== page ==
My seven year old couldn't die right here, right now in this beach parking lot, wearing only her bathing suit, with a Dots candy lodged in her throat and four more clenched in her sweaty fist. Could she?
There's a surreal quality to the terrifying moment when you realize that, yes, your child could die right in front of your eyes, right in front of all those people standing there watching you, all with concerned looks on their faces, cell phones poised, as you try to remember what to do first when a child is choking.
Lucky for us, a confident superhero type stepped in. (There's much more to the story over here.) When it was over, and that evil, soft, yellow candy throat plug lay in a puddle of spit on the blacktop, Isla could speak again and Esther had calmed down, we sat in the open back of the car and hugged and laughed nervously.
"Death to Dots!"
Then we got in the car and headed home as if nothing had happened. Life goes on. Yet nobody spoke. My mind returned to that place, that moment when I felt a complete absence of control over life and death. And I wept, silent hot tears, the entire 20 miles back to our house.
We avoided the emergency room. But the average annual number of emergency room visits by children choking on food is more than 12,300. That's equivalent to 34 nonfatal choking ER visits per day. Sixty-two percent of those choking episodes occur in children under four.
Keep reading to see the food that most kids choke on — you'll be surprised!
Of all the foods kids are prone to choke on, the most common choking hazard, according to a recent study published in the journal Pediatrics, is hard candy.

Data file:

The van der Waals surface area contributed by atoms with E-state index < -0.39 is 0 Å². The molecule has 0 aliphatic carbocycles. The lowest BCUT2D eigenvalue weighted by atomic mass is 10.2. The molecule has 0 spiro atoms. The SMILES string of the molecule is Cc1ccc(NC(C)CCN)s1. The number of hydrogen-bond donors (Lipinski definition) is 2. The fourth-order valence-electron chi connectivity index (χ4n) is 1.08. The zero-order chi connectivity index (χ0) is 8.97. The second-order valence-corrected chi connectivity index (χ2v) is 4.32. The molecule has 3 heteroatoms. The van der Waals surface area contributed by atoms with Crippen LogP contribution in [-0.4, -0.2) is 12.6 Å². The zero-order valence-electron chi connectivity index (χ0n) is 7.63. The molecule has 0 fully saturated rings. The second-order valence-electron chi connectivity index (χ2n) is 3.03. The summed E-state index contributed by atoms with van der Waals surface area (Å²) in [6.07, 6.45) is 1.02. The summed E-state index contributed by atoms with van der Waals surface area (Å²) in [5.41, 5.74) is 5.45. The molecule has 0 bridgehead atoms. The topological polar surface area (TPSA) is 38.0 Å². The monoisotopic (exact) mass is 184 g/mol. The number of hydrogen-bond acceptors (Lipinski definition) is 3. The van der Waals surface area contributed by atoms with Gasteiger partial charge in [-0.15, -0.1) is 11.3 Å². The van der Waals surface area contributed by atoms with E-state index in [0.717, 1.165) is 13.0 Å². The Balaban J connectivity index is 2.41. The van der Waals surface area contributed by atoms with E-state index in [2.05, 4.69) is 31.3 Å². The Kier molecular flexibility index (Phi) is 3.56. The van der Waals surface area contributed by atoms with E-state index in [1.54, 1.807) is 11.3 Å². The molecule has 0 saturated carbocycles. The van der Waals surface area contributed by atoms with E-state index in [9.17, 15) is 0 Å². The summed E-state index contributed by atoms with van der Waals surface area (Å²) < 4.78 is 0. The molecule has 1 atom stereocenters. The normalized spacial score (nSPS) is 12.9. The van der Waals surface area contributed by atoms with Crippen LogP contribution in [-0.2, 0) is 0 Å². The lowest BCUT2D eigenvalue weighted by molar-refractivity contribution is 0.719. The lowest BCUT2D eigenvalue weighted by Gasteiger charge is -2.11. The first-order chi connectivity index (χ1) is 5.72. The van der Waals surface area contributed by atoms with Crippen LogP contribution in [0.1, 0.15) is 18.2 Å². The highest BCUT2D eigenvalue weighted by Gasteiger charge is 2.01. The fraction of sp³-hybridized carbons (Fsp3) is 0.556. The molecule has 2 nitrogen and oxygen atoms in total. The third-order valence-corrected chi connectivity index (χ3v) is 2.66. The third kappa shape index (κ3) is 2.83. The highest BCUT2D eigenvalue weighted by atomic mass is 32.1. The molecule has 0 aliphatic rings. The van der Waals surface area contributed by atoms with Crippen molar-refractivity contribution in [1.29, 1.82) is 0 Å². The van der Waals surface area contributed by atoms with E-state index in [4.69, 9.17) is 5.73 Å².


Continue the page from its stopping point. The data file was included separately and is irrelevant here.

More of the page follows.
After that comes soft candy, meat, and bone. Beyond those top four, the list of foods most likely to cause choking includes fruits and vegetables, milk, nuts and seeds, pretzels and popcorn, cookies and crackers, and hot dogs.
The study's author, Ohio State University researcher, Dr. Gary Smith, thinks parents and caregivers and food manufacturers could all be more vigilant. According to this article Smith wonders why foods aren't held to the same regulatory safety and labeling standards as toys.
"We've done a great deal to prevent choking on toys with laws and regulations, and a very good data surveillance system to monitor injuries, but we have done none of that to prevent choking on food, even though kids are more likely to choke on food than a toy."
Smith also mentions food redesign, such as safety lollipops, as a means of prevention. If they redesigned Dots, they wouldn't be Dots anymore.
Watching little kids eat solid foods is one of the more agonizing parts of parenting. But who worries about a grade-school kid choking? Lesson learned: Just because they're not babies doesn't mean they can't choke.
Can we actively prevent every choking incident? I think not. But we could possibly stand to add a few more ounces of prevention. Awareness, and a bit of choking first-aid knowledge, is a good start.
At this point, I'm thinking kids should all stick to liquids until they get to college.
More great reads from BabyCenter:
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